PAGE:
Because the obvious answer would be, you know, look at this big financial win that I have, or, you know, the company went public, or, you know, look at the sales numbers or revenue growth. But if you believe as I do that, you know, really all that matters in life are the relationships and experiences that you could collect along the way. And then the things I think about as the high points are just rad experiences, you know, just really amazing experiences. And I think you alluded to one earlier, where, you know, I got to participate in a multi billion dollar deal with the Softbank, legendary Softbank Vision Fund and Masa Son, the legendary chairman of SoftBank, and that was very baller experience that was like, it was like playing business chess at the absolute highest level. That experience was sort of a bucket list once in a lifetime experience. And I’ve had a few of those over time. And actually, the irony is, that deal didn’t work out, we ended up doing a different deal. So there’s no financial wins, even point two out of that deal. It was just an amazing, amazing experience. And so, you know, I’ve collected because, you know, I guess if I have any claim to fame, it’s that, you know, I’ve, I’ve, my career’s now been going on for 30 plus years. And I think I’ve run harder than most for longer than most. So I’ve collected just a ridiculous number of experiences. And so inevitably, if you just do that many things, you’re going to have some cool things happen to you. And more importantly, you’ll meet some great people along the way. And that’s really where where the real value is. One of my friends, he’s a real estate private equity guy named Richard fertig. He has this saying that basically like the ultimate list, literally test in life is just do cool shit with cool people, period. And that really does say it all right, because it provides a framework for deciding what you do and don’t do that. Also, it’s just a great way to live. Because if you’re doing things that you’re excited about with people that you like being around, there’s no losing, the company might go out of business. But you haven’t lost anything, because you were still doing cool shit with cool people. So, so anyway, that’s a that’s a kind of a mantra that I like to live my life by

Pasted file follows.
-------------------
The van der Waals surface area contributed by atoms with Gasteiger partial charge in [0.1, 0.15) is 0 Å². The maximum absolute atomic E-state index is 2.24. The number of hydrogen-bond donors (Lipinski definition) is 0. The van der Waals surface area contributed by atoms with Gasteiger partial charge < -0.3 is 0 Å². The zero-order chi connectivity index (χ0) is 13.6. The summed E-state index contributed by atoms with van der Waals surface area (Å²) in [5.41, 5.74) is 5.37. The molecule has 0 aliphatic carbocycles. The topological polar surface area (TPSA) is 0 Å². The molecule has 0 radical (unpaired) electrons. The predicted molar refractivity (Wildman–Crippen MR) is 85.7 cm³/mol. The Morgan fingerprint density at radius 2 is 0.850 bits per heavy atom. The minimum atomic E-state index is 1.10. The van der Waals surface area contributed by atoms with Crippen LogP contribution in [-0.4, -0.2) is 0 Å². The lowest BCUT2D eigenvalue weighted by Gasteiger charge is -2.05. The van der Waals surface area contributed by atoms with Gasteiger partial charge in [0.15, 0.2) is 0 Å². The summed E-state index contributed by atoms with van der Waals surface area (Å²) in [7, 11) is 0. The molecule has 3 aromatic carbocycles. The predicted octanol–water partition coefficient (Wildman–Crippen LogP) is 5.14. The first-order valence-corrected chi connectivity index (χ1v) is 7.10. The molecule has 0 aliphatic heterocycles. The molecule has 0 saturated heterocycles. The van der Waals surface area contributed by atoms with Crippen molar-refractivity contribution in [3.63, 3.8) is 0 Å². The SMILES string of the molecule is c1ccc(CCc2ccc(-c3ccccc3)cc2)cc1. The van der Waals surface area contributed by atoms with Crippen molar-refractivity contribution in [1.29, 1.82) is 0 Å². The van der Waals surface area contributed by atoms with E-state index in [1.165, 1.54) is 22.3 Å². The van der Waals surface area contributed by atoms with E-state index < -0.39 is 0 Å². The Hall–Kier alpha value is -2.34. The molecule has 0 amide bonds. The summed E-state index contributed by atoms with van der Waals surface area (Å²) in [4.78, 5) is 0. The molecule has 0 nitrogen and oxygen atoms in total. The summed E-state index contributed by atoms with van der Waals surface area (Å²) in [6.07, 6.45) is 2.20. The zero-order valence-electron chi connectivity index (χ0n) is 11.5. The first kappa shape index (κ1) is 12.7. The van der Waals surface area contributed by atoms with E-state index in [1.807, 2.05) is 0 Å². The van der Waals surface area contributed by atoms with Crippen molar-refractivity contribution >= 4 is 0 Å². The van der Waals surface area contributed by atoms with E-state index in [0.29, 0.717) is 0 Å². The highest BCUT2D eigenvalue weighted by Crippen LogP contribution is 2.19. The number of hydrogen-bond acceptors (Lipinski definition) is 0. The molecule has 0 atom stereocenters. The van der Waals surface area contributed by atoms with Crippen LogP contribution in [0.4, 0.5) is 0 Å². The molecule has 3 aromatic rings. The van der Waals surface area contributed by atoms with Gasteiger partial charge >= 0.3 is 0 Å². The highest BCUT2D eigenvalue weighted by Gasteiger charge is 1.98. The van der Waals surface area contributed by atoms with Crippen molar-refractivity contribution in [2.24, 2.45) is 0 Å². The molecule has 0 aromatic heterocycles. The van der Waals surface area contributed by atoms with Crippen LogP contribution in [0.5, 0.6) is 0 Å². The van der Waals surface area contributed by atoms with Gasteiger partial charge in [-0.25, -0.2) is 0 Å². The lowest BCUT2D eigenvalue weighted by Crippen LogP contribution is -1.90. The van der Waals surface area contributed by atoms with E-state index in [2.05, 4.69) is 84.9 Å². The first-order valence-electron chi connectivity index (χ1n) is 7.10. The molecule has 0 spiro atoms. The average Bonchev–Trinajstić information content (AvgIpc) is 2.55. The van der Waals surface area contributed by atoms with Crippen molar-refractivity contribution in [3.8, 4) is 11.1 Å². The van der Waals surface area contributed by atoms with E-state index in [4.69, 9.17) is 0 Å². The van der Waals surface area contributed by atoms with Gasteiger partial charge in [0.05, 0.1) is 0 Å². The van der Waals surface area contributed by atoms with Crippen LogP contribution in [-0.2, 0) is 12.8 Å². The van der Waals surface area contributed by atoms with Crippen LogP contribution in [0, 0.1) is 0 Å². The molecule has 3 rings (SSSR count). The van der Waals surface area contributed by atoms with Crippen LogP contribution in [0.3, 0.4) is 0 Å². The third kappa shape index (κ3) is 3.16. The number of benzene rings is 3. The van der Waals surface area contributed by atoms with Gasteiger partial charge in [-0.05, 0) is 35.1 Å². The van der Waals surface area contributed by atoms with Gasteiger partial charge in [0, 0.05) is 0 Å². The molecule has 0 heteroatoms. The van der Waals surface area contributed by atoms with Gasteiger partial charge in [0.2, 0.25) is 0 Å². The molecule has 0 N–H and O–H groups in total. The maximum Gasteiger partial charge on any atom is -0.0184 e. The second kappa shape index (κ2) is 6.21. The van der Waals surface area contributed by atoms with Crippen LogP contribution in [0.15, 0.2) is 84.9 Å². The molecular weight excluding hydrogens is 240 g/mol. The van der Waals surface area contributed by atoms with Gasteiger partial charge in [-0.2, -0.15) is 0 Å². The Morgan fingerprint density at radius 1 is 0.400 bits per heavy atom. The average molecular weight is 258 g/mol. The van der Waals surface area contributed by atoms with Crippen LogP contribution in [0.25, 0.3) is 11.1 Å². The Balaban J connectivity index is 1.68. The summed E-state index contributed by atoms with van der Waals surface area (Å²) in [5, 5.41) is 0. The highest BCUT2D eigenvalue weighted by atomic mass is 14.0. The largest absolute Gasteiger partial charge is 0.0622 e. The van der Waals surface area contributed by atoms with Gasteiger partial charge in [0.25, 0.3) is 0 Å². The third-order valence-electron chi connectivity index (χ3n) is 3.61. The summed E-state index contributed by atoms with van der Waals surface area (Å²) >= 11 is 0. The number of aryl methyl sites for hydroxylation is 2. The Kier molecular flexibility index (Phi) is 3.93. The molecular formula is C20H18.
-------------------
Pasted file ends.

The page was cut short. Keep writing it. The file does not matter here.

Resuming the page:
Leanne Elliott 40:28
doing cool shit with cool people love it. Do you know what since we’ve started this podcast, I, there are times where because it takes up quite a big part of our working week now. And because of that, we have had to scale down some of the consultancy work that we’ve done. And that’s now that, you know, we’re finding our feet with it, we’re starting to scale that back up again. And there are times that I miss it. You know, I’m a psychologist, I want to be working with organizations driving this type of change. But then on the other hand, I’m like, wait a minute, I’ve just spent the last six, eight months doing cool shit with really cool people. Nothing’s wasted. It’s all just that that isn’t that just the, if he can wake up every day, and just to cool shit with cool people.
Al Elliott 41:08
I love it. I love it. And you’re saying I’m cool. Is that what you’re saying? You met more, I guess.